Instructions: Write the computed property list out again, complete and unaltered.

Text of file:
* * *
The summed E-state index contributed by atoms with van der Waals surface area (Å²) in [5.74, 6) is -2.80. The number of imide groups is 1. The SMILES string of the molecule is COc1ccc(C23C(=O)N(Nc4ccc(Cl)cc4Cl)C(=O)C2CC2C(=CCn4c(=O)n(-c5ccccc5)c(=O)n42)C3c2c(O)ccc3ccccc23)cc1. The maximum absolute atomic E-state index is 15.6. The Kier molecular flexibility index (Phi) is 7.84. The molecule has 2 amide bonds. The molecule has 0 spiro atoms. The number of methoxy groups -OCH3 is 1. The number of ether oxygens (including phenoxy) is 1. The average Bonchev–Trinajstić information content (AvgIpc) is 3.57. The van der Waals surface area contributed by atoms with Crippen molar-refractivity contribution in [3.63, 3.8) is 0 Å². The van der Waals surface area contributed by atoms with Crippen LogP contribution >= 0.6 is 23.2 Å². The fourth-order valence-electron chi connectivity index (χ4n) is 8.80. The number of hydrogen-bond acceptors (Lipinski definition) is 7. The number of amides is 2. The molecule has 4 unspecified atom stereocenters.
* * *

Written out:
The summed E-state index contributed by atoms with van der Waals surface area (Å²) in [5.74, 6) is -2.80. The number of imide groups is 1. The SMILES string of the molecule is COc1ccc(C23C(=O)N(Nc4ccc(Cl)cc4Cl)C(=O)C2CC2C(=CCn4c(=O)n(-c5ccccc5)c(=O)n42)C3c2c(O)ccc3ccccc23)cc1. The maximum absolute atomic E-state index is 15.6. The Kier molecular flexibility index (Phi) is 7.84. The molecule has 2 amide bonds. The molecule has 0 spiro atoms. The number of methoxy groups -OCH3 is 1. The number of ether oxygens (including phenoxy) is 1. The average Bonchev–Trinajstić information content (AvgIpc) is 3.57. The van der Waals surface area contributed by atoms with Crippen molar-refractivity contribution in [3.63, 3.8) is 0 Å². The van der Waals surface area contributed by atoms with Crippen LogP contribution >= 0.6 is 23.2 Å². The fourth-order valence-electron chi connectivity index (χ4n) is 8.80. The number of hydrogen-bond acceptors (Lipinski definition) is 7. The number of amides is 2. The molecule has 4 unspecified atom stereocenters.